Double bacon, caramelized onions, fried egg, gooey melted American cheese on toasted bread. I ate every crumb. The coffee was pretty good, too. Real half and half and not in those annoying little cup things. I always squirt the cream all over the place when opening them. I offered the Ex-Ex a bite of my sandwich, but he had chosen a Banana Peanut Butter fritter so he declined. Disappointing from my perspective. No evidence of a real banana and no peanut butter oozing out. I thought maybe he was trying to channel his inner Elvis by choosing this one.
It’s been a very tasty summer so far. I have a couple more lunch dates on my calendar and hopefully more to come before mid-August rolls in.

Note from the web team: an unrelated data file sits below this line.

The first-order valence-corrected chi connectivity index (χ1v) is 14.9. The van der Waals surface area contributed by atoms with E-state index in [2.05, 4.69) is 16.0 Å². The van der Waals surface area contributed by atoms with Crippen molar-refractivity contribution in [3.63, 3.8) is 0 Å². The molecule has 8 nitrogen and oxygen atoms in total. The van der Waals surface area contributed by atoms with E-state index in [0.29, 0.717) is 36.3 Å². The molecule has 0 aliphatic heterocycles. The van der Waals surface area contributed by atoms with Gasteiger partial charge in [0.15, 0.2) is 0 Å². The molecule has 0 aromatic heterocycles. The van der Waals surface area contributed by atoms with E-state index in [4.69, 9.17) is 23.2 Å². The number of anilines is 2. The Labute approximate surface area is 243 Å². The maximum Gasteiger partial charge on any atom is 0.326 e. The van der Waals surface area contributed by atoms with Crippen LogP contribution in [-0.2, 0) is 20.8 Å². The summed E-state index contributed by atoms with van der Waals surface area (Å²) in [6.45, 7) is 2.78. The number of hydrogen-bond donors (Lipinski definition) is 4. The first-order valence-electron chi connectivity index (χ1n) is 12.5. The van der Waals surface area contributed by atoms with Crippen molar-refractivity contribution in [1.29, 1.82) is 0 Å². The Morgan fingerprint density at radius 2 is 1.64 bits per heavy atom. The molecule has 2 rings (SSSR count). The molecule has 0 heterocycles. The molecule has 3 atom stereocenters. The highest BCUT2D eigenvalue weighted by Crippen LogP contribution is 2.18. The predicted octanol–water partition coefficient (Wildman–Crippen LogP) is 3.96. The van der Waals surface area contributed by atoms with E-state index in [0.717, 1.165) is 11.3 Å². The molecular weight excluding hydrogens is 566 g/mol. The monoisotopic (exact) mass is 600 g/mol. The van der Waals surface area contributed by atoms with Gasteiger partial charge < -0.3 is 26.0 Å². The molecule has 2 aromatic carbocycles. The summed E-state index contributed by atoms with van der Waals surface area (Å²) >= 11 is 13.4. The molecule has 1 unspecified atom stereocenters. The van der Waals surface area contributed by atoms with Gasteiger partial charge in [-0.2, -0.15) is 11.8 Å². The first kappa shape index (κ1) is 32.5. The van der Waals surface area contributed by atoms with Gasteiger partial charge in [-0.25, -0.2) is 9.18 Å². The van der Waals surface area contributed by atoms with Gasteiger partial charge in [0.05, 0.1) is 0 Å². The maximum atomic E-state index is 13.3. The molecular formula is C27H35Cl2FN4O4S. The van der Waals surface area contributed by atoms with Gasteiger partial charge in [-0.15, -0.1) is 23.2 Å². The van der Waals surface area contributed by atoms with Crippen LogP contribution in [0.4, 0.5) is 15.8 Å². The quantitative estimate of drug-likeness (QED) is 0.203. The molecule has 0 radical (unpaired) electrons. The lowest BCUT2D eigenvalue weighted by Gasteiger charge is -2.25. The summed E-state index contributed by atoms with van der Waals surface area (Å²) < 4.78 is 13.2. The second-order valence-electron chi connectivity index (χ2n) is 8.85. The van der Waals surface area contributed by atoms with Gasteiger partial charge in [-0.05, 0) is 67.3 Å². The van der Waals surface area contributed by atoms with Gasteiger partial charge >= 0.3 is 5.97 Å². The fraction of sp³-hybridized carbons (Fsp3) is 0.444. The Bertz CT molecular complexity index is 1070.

Bon appétit to all of my lunch buddies, past, present and future! Eat on!
Walking on the beach gives one a lot of time to think, contemplate, reminisce, philosophize, etc. We had Son #2 with us for a couple of days here at Sunset Beach. He has an internship at a Charlotte real estate law firm this summer, but he was able to take a couple of days off due to the July 4th holiday. Son #1 couldn’t make it at all due to his job. So, the family vacation is a bit different this year. But it gets the Ex-Ex out of the office and relaxed and I am very happy listening to the sound of the waves, getting a little sunburned around the edges, and taking long walks on the beach. Oh, and eating shrimp. On any given day if you ask me what I would like to have for my final meal on this Earth, I would give you a different answer. Today? Shrimp. And a crisp, dry, chilled white wine. Picpoul de Pinet perhaps? Something from the south of France, my preferred wine region.